Abstract: The aim of this paper is to present an innovative teaching approach using a troubleshooting methodology in teaching and learning microprocessors by trainees at technical high schools. Moreover, this paper presents the evaluation of this methodology by electronics teachers who teach at technical high schools. In the beginning, the basic theoretical background about the troubleshooting problem-solving and a literature review about teaching microprocessors are described. Here is a detailed description of the troubleshooting methodology for teaching microprocessors to a real-world problem through a simulator. The methodology was presented in a seminar of teacher professional development for improving the quality of teaching electronic technology at technical high schools, and in the end up, a questionnaire for the evaluation of this methodology was given to the participants in order to express their opinion. The participants consider that the proposed methodology for the teaching microprocessors is appropriate for their students, and that the learner-centered approaches, in general, attract students' interest and they have better learning outcomes.
This paper makes several contributions to the fields of education of technicians on digital electronics, applied logic, critical and creative thinking. This education area (technical high schools) has very little research on the contemporary didactics. This paper contributes to this direction. It describes an innovative scenario in teaching digital electronics at technical high schools. The course is designed to improve students’ applied logic ability, practical thinking, creative thinking, and critical thinking. Moreover, this scenario helps the students construct and co- construct their own deep understanding and knowledge on digital electronics through inquiry-based simulations, explorations, guided discovery, collaboration, and by comparing a known with an unknown logic circuit as well. In this way, the students discover principles and new knowledge of the unknown logic circuits. The role of the student teams is very important for the improvement of each student achievement. The students work in teams in order to solve initially simple technical problems by using simulations and by comparing various circuits, and then more complex technical problems. The teacher guides and support the students, through exploratory questions, to discover new logic circuits by synthesizing simple logic circuits. Then, they are called to simplify-modify them in order to make simpler circuits with the lowest cost. At the end of scenarios, the students evaluate their own work and that of others. The scenario was applied by the author as exemplary teaching (in the framework of school teacher advisor) in various technical high schools in Greece during the 2011-2012 schooling period with a great success. The main conclusions from the application of the scenario in classrooms are the followings:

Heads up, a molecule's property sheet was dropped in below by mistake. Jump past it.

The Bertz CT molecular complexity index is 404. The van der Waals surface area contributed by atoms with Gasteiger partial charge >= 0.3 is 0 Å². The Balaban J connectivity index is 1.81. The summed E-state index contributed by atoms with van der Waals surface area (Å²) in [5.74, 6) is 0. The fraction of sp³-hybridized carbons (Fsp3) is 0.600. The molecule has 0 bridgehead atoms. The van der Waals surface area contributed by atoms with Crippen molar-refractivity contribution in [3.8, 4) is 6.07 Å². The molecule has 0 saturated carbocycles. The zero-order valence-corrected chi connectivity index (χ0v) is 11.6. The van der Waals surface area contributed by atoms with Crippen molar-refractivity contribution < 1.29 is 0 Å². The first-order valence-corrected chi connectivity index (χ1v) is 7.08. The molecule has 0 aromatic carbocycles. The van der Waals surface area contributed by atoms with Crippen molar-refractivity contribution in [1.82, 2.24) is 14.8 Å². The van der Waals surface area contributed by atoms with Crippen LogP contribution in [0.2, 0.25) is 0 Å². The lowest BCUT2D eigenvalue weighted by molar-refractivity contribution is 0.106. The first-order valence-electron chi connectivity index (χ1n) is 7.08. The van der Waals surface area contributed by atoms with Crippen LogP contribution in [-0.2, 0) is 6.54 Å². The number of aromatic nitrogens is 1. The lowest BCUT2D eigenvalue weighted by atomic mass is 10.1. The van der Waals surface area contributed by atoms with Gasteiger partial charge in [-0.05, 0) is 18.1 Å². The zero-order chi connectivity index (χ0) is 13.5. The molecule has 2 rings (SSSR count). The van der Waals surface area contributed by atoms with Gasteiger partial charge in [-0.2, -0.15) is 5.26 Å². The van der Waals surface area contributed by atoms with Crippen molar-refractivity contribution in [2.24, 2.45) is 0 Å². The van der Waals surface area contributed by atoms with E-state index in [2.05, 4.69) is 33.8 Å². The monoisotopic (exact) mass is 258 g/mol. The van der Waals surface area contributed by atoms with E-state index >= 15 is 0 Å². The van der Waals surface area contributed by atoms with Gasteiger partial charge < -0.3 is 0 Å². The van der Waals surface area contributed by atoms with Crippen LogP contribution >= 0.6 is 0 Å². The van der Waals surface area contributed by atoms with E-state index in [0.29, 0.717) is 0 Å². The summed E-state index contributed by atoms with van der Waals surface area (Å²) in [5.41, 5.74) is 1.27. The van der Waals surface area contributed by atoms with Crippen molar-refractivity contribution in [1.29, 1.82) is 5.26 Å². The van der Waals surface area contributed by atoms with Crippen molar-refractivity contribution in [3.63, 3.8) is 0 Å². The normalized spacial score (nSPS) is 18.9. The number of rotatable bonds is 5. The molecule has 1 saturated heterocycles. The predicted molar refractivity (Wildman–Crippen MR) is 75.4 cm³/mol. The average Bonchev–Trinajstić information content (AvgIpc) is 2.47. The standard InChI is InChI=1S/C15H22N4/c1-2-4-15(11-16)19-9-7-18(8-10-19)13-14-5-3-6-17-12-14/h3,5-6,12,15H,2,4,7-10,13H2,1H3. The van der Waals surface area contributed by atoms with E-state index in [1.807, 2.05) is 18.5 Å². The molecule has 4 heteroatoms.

The sample was determined using a stratified random sampling system. All public high schools within Regions 1 and 6 were listed in numerical order based on the school number assigned from the MOEYC database. The schools that did not have an industrial technology/vocational program to the CXC CSCE level or NVQ-J were removed from the list. The number of schools remaining in each zone were noted and 35% of that number was calculated and rounded to the nearest whole number to determine the raw number of schools to be in the sample from each zone. Technical high schools for the sample were randomly selected at a higher percentage (66.6%) because they are fewer in number as they represent the core of technical education at the secondary school level. A random number table was used to select the sample schools from each zone. A list of the schools in the population is in Appendix A.
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When the data provided by Turkish Statistical Institute (TSI) on work accidents and occupational ailments in Technical and Vocational High Schools in 2016 is examined, it can be seen that a total of 2437 people, 960 of whom were men, had work accidents. 2242 people were reported as serviceable, while 12 individuals couldn’t produce any service. 183 people were entitled two and more health reports, which mention that they cannot work during this period . This situation indicates the status of OHS in vocational and technical schools. Based on the statistical data and lack of abundant research on the issue, this study is to investigate work accidents in vocational and technical schools and to provide a baseline for research and practice on OHS. Additionally, this study is to contribute to the field of OHS through the findings of the work accidents that have occurred in vocational and technical high schools. This study is to fill the void on OHS in terms of educational contexts.